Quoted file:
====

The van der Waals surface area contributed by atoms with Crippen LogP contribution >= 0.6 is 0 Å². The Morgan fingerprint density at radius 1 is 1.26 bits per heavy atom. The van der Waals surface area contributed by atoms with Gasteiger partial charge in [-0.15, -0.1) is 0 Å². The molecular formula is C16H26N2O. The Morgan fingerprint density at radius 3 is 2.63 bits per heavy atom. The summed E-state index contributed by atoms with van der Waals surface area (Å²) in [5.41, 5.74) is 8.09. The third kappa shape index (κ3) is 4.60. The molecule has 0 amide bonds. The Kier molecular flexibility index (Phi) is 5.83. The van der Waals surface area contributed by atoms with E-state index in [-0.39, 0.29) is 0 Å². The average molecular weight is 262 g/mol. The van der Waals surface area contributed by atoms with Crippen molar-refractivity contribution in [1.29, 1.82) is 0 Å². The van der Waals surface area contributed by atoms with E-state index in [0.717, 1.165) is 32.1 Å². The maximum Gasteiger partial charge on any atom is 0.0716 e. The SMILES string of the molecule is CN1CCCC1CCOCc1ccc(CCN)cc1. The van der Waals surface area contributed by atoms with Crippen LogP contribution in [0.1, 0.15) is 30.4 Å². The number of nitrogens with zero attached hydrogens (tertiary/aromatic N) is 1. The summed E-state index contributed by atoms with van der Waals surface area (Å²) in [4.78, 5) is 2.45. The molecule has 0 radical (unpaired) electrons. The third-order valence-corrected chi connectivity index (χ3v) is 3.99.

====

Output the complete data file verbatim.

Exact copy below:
The van der Waals surface area contributed by atoms with Crippen LogP contribution >= 0.6 is 0 Å². The Morgan fingerprint density at radius 1 is 1.26 bits per heavy atom. The van der Waals surface area contributed by atoms with Gasteiger partial charge in [-0.15, -0.1) is 0 Å². The molecular formula is C16H26N2O. The Morgan fingerprint density at radius 3 is 2.63 bits per heavy atom. The summed E-state index contributed by atoms with van der Waals surface area (Å²) in [5.41, 5.74) is 8.09. The third kappa shape index (κ3) is 4.60. The molecule has 0 amide bonds. The Kier molecular flexibility index (Phi) is 5.83. The van der Waals surface area contributed by atoms with E-state index in [-0.39, 0.29) is 0 Å². The average molecular weight is 262 g/mol. The van der Waals surface area contributed by atoms with Crippen molar-refractivity contribution in [1.29, 1.82) is 0 Å². The van der Waals surface area contributed by atoms with E-state index in [0.717, 1.165) is 32.1 Å². The maximum Gasteiger partial charge on any atom is 0.0716 e. The SMILES string of the molecule is CN1CCCC1CCOCc1ccc(CCN)cc1. The van der Waals surface area contributed by atoms with Crippen LogP contribution in [0.1, 0.15) is 30.4 Å². The number of nitrogens with zero attached hydrogens (tertiary/aromatic N) is 1. The summed E-state index contributed by atoms with van der Waals surface area (Å²) in [4.78, 5) is 2.45. The molecule has 0 radical (unpaired) electrons. The third-order valence-corrected chi connectivity index (χ3v) is 3.99.